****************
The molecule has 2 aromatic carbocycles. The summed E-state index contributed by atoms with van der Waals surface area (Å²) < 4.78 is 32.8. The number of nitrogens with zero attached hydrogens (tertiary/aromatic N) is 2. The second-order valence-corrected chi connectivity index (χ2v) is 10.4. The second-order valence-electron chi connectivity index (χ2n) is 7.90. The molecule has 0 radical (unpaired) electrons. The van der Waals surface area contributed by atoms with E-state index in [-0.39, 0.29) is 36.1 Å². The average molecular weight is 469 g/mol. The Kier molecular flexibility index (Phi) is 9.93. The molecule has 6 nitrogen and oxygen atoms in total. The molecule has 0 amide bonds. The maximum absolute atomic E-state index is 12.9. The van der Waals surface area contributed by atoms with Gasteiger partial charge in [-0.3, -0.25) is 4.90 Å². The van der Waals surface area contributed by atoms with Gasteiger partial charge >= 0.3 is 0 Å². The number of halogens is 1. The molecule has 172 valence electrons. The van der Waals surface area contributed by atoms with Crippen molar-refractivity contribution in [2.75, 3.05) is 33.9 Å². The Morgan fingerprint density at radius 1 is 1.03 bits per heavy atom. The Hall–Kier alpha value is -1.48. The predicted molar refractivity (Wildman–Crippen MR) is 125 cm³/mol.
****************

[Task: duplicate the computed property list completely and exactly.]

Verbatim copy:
The molecule has 2 aromatic carbocycles. The summed E-state index contributed by atoms with van der Waals surface area (Å²) < 4.78 is 32.8. The number of nitrogens with zero attached hydrogens (tertiary/aromatic N) is 2. The second-order valence-corrected chi connectivity index (χ2v) is 10.4. The second-order valence-electron chi connectivity index (χ2n) is 7.90. The molecule has 0 radical (unpaired) electrons. The van der Waals surface area contributed by atoms with E-state index in [-0.39, 0.29) is 36.1 Å². The average molecular weight is 469 g/mol. The Kier molecular flexibility index (Phi) is 9.93. The molecule has 6 nitrogen and oxygen atoms in total. The molecule has 0 amide bonds. The maximum absolute atomic E-state index is 12.9. The van der Waals surface area contributed by atoms with Gasteiger partial charge in [-0.3, -0.25) is 4.90 Å². The van der Waals surface area contributed by atoms with Gasteiger partial charge >= 0.3 is 0 Å². The number of halogens is 1. The molecule has 172 valence electrons. The van der Waals surface area contributed by atoms with Crippen molar-refractivity contribution in [2.75, 3.05) is 33.9 Å². The Morgan fingerprint density at radius 1 is 1.03 bits per heavy atom. The Hall–Kier alpha value is -1.48. The predicted molar refractivity (Wildman–Crippen MR) is 125 cm³/mol.